PWNHealth and Livongo have partnered to bring you an A1c test kit to help support you as you manage your diabetes. Here you’ll find answers to frequently asked questions about your test kit, A1c levels, diabetes, and more.
Why should I take an A1c test when I already have diabetes?
A1c is the measure of your average blood sugar over a span of 2-3 months, typically shown as a percentage between 4 and 14. The higher it is, the higher your blood sugar levels have been.
It’s important to know your A1c number so you can better track and manage your diabetes. Your healthcare team will also use your results to help make treatment decisions or adjust your medication. Since higher A1c levels are linked with more complications, it’s important to keep track of your number so you can take steps that will help you get closer to the target set by your healthcare team. Go here to read more about A1c.
How does the at-home A1c test kit work?
The test kit will come straight to your door — no need to leave the house! Use the step-by-step instructions included in the kit to collect a quick finger prick sample. Once you’ve completed the test, you’ll send it back to the lab in the prepaid mailer provided. Once your results are ready, PWNHealth will notify you and share your results with us so we can better support you.
When will I receive my kit?
Once we receive your request for an at-home A1c test kit, PWNHealth will initiate the process to have the kit sent to the address you have on file with Livongo.
How do I update my mailing address so my kit goes to the right place?
To update your address, please visit my.livongo.com and log in to your account. Click on your name in the upper right hand corner, then choose “Profile & Preferences.” Update your shipping address as needed and then hit the “Save Account Settings” button below.
What does it mean if my A1c level is high?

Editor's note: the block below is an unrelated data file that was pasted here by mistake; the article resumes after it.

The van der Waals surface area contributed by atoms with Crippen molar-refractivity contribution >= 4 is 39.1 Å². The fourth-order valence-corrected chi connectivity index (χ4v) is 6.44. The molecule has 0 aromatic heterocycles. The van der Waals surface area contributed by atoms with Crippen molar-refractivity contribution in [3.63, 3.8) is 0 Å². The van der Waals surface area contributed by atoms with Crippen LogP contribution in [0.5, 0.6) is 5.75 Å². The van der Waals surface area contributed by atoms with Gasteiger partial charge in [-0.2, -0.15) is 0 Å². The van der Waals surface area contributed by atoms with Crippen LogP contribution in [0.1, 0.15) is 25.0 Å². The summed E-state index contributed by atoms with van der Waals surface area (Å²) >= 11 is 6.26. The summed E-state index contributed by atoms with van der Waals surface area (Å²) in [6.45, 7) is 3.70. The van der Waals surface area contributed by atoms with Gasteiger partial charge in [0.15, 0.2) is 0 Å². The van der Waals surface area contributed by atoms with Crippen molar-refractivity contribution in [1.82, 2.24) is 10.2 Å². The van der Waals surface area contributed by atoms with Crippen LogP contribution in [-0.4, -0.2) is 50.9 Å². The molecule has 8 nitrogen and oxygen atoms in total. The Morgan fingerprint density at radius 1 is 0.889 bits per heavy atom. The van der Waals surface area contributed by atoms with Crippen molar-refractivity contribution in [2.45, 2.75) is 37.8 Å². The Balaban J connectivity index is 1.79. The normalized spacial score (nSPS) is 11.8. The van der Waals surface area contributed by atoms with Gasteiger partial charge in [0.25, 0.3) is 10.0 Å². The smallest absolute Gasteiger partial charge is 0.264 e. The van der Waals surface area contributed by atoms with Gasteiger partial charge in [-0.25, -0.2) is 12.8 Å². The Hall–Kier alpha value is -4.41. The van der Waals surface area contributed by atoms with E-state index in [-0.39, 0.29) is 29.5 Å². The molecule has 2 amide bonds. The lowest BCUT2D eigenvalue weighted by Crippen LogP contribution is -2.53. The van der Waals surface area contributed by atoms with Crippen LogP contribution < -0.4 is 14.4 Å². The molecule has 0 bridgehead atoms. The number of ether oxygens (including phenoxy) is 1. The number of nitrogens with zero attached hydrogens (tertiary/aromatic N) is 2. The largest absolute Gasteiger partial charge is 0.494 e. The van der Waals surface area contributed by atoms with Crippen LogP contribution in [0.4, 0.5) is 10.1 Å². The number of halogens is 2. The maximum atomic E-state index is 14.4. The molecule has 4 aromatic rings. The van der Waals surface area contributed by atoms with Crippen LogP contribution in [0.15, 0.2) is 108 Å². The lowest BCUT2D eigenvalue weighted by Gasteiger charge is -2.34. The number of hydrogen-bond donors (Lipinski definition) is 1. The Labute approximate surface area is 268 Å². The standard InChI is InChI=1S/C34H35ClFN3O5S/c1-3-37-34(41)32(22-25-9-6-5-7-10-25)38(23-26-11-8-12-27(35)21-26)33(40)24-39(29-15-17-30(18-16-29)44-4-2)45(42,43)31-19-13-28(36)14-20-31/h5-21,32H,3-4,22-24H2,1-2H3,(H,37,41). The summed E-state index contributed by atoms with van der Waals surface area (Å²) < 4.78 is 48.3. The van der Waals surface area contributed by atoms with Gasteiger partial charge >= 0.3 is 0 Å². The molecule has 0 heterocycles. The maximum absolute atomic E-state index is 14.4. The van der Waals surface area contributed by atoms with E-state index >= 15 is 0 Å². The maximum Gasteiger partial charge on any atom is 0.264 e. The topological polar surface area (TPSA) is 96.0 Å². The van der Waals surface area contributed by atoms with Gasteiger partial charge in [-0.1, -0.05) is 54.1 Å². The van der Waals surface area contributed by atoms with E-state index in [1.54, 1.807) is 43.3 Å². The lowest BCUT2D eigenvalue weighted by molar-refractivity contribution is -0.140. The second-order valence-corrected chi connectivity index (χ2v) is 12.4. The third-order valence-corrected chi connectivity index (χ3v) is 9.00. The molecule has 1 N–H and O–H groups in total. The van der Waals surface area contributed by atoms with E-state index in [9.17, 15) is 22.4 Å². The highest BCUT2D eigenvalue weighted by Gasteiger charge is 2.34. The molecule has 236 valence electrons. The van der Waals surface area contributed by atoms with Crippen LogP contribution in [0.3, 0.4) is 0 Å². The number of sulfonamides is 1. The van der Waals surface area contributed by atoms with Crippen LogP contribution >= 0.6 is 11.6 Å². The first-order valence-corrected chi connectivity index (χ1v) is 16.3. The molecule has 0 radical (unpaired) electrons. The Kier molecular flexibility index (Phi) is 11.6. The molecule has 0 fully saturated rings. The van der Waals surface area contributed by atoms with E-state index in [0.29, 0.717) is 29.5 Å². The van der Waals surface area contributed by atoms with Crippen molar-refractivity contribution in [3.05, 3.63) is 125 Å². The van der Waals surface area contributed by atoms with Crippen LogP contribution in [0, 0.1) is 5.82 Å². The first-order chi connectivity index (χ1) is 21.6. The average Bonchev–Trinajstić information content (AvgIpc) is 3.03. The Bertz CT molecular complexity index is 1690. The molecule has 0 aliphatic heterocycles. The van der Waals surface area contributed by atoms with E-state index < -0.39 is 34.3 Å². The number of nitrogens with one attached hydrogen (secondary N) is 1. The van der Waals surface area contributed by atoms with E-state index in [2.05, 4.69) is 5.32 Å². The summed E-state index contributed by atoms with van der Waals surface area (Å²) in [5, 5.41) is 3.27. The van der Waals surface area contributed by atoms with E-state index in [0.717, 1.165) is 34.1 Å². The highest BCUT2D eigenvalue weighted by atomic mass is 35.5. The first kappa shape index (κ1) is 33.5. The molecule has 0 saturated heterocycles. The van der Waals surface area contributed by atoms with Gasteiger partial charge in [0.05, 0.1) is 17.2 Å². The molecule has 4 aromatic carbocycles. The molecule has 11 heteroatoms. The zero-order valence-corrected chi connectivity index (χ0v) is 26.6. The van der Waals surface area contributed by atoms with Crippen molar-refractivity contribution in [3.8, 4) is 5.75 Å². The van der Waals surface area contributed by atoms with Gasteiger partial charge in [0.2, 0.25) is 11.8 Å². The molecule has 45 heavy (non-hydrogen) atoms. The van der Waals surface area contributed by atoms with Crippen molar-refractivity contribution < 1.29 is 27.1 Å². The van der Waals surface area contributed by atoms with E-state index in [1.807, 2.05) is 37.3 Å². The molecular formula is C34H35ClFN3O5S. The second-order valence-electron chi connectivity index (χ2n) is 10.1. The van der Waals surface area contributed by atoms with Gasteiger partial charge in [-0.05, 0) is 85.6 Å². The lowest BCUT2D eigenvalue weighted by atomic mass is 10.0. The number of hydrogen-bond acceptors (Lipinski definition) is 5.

If you have a high A1c level, you may have uncontrolled diabetes or poor glucose control. This can be due to several factors, such as lifestyle factors, certain medications, or illnesses.
If my A1c level is high, should I look out for symptoms?
Since your A1c is the measure of your average blood sugar over a span of 2-3 months, a high A1c level means that your blood sugar has been consistently high. Because of this, you may start having symptoms such as:
- Blurry vision
- Feeling very tired
- Frequent urination
- Leg cramps
- Being more hungry or thirsty than usual
- Weight loss
What will happen if I don’t lower my A1c level?
A high A1c level can affect you from head to toe. If your levels remain uncontrolled for a long time, you could experience eye damage, nerve damage, kidney disease, heart attack, and stroke. It’s important to follow up with your healthcare provider to talk about your risk for these complications. Your healthcare provider can help you make a plan to better manage your diabetes.
How can I lower my A1c level?
You can help lower your A1c level by taking steps to change your lifestyle. By eating healthy and getting enough physical activity, you’ll be giving your body the chance to handle sugars more effectively and efficiently. Your healthcare provider may also prescribe medication to help control your A1c level. Be sure to take your medication exactly as prescribed for the best results.
What should I do after I get my test results?
If your A1c level is high, you may receive a phone call from PWNHealth to discuss your results. Most importantly, you should share your results with your healthcare provider. Together, you can develop a plan that’s right for you.
Who can I call if I have more questions?
Livongo does not manufacture or process the test kits, so Livongo Member Support will not be able to address specific questions about your test kits. If you do have questions regarding your A1c test kit, please call PWNHealth at (718) 210-5616.
Who is PWNHealth?
PWNHealth is the provider network responsible for physician oversight of lab orders. By returning a lab kit, you acknowledge your acceptance of PWNHealth’s consent and policies found at www.pwnhealth.com/terms.